Microsoft calls on consumers to test IE 7

Software maker hopes free phone support will lure more than just typical beta customers to try new browser.

Microsoft wants you to put Internet Explorer 7 through its paces. And if you have any problems, just call the company.

On Monday night, the software giant released an updated test version of IE 7 for Windows XP. Now the company is hoping to convince the masses to try out the still-in-the-works software. To help spur downloads of IE 7 Beta 2, the company is offering free telephone support for customers in North America, Germany and Japan.

"Our goal is to encourage everyone to try the product," Dean Hachamovitch, Internet Explorer general manager, said in a telephone interview. "We think that free phone support is a good way to encourage a lot of people who might otherwise shy away from trying beta software."

The software is available as a free download from Microsoft's Web site.

A prior test version, released in January, had been publicly available, but Microsoft was only encouraging developers to use it. An even earlier beta, last July, was not released publicly and was made available only to select testers.

The company is planning a third beta for later this year, before releasing a final version of Internet Explorer 7 to Windows XP users in the second half of this year. Microsoft is also building IE 7 into Windows Vista, with several test versions of that software also having been issued.

After years of leaving Internet Explorer relatively unchanged, Microsoft now sees continued innovation coming in both the browser and related add-ins. The company also has faced increased competition in recent years, largely from Mozilla's Firefox, which has grabbed a significant share of the market, though IE still dominates.

With the latest version of IE 7, Microsoft is hoping to identify more compatibility issues with the browser before they become widespread problems. Hachamovitch said that most Web sites are displaying fine in the new browser, though there have been some bugs, particularly with sites and software that have taken advantage of certain IE 6-specific tweaks. With IE 7, the company is attempting to be more standards-compliant. But Hachamovitch said that "because we do the right thing now" (by being standards-compliant), there may be some problems with IE 6-specific code.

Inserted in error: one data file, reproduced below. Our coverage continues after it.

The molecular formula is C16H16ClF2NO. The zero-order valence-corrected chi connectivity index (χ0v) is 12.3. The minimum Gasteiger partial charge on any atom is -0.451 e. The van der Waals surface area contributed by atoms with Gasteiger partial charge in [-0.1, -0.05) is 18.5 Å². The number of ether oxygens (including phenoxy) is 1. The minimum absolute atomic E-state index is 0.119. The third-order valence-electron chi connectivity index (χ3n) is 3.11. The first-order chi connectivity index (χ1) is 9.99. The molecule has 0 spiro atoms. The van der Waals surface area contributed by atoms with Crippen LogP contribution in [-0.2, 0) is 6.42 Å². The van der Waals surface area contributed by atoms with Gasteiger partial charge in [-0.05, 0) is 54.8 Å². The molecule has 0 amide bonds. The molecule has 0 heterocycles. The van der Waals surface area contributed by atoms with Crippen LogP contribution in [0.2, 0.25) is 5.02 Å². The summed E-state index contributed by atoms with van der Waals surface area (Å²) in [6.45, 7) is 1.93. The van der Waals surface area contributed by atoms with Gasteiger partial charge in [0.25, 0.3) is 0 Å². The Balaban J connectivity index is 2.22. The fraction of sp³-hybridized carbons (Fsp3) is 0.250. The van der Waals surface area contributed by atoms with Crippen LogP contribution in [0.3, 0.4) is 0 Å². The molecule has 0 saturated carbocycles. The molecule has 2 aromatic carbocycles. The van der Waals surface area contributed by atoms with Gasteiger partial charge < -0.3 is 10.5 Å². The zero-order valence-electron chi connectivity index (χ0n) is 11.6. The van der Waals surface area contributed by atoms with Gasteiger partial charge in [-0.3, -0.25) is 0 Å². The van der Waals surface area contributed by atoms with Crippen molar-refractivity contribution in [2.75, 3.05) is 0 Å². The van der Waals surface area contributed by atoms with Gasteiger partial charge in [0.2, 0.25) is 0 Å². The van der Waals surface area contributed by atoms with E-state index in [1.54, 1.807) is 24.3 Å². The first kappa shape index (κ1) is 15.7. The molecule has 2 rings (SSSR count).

"Sites in general should work great," he said. "There are a small number of sites that have gone through and tried to take advantage of old peculiarities in IE 6 rendering."

The free phone support will run at least until the Beta 3 release, but Hachamovitch said that Microsoft has not decided its plans from that point on. IE 6 users who got the browser through a new PC can get support from their PC maker if it is under warranty. Those who got their copy of Windows via an upgrade can get two free support calls from Microsoft; additional calls cost $35.

The test version launching this week is in American English, with an early May launch planned for German, Japanese, Finnish and Arabic versions.

In addition to serving up the new test browser, Microsoft is launching a new Web site, IEaddons.com, where people can go to download add-on software for both IE 6 and IE 7. CNET Networks, the publisher of News.com, is a partner of Microsoft for its Windows Marketplace and the new add-ons site.

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